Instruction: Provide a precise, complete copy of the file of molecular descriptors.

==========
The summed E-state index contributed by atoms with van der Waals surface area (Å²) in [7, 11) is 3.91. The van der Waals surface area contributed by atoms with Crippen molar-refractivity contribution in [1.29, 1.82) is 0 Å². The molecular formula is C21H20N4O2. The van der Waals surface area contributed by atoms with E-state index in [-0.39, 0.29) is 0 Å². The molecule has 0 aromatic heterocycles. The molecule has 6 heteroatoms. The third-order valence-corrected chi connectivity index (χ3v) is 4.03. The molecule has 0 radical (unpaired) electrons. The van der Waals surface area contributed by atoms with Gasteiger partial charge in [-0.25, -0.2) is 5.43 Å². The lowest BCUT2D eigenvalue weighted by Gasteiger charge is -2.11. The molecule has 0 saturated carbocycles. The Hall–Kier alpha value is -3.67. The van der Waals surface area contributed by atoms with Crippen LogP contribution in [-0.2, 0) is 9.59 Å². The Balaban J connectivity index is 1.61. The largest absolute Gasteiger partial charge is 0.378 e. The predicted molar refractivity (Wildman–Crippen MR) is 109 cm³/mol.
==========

The summed E-state index contributed by atoms with van der Waals surface area (Å²) in [7, 11) is 3.91. The van der Waals surface area contributed by atoms with Crippen molar-refractivity contribution in [1.29, 1.82) is 0 Å². The molecular formula is C21H20N4O2. The van der Waals surface area contributed by atoms with E-state index in [-0.39, 0.29) is 0 Å². The molecule has 0 aromatic heterocycles. The molecule has 6 heteroatoms. The third-order valence-corrected chi connectivity index (χ3v) is 4.03. The molecule has 0 radical (unpaired) electrons. The van der Waals surface area contributed by atoms with Gasteiger partial charge in [-0.25, -0.2) is 5.43 Å². The lowest BCUT2D eigenvalue weighted by Gasteiger charge is -2.11. The molecule has 0 saturated carbocycles. The Hall–Kier alpha value is -3.67. The van der Waals surface area contributed by atoms with Crippen LogP contribution in [-0.2, 0) is 9.59 Å². The Balaban J connectivity index is 1.61. The largest absolute Gasteiger partial charge is 0.378 e. The predicted molar refractivity (Wildman–Crippen MR) is 109 cm³/mol.